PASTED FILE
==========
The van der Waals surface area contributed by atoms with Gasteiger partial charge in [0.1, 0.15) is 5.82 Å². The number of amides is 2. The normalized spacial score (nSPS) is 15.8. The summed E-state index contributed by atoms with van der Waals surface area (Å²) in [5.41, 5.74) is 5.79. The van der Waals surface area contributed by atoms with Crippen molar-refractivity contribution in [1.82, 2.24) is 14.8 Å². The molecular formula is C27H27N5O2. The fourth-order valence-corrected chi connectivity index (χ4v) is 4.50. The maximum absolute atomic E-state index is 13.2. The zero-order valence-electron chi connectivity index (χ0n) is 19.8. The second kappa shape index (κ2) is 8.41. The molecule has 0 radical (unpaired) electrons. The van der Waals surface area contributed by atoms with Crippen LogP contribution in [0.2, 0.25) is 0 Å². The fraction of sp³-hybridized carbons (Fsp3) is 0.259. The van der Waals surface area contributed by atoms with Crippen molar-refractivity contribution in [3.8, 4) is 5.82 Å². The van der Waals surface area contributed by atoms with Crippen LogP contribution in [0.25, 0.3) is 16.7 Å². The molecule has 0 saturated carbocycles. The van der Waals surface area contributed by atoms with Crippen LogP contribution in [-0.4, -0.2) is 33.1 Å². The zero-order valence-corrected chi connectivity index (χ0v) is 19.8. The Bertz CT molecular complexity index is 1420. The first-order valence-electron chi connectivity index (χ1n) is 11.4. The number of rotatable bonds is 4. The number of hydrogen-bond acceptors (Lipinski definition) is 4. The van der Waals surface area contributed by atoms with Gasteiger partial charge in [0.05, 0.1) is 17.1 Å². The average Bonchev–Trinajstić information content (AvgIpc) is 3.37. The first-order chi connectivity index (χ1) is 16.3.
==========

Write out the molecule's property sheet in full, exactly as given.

The van der Waals surface area contributed by atoms with Gasteiger partial charge in [0.1, 0.15) is 5.82 Å². The number of amides is 2. The normalized spacial score (nSPS) is 15.8. The summed E-state index contributed by atoms with van der Waals surface area (Å²) in [5.41, 5.74) is 5.79. The van der Waals surface area contributed by atoms with Crippen molar-refractivity contribution in [1.82, 2.24) is 14.8 Å². The molecular formula is C27H27N5O2. The fourth-order valence-corrected chi connectivity index (χ4v) is 4.50. The maximum absolute atomic E-state index is 13.2. The zero-order valence-electron chi connectivity index (χ0n) is 19.8. The second kappa shape index (κ2) is 8.41. The molecule has 0 radical (unpaired) electrons. The van der Waals surface area contributed by atoms with Crippen LogP contribution in [0.2, 0.25) is 0 Å². The fraction of sp³-hybridized carbons (Fsp3) is 0.259. The van der Waals surface area contributed by atoms with Crippen molar-refractivity contribution in [3.8, 4) is 5.82 Å². The van der Waals surface area contributed by atoms with Crippen LogP contribution in [0.25, 0.3) is 16.7 Å². The molecule has 0 saturated carbocycles. The van der Waals surface area contributed by atoms with Crippen LogP contribution in [-0.4, -0.2) is 33.1 Å². The zero-order valence-corrected chi connectivity index (χ0v) is 19.8. The Bertz CT molecular complexity index is 1420. The first-order valence-electron chi connectivity index (χ1n) is 11.4. The number of rotatable bonds is 4. The number of hydrogen-bond acceptors (Lipinski definition) is 4. The van der Waals surface area contributed by atoms with Gasteiger partial charge in [0.05, 0.1) is 17.1 Å². The average Bonchev–Trinajstić information content (AvgIpc) is 3.37. The first-order chi connectivity index (χ1) is 16.3.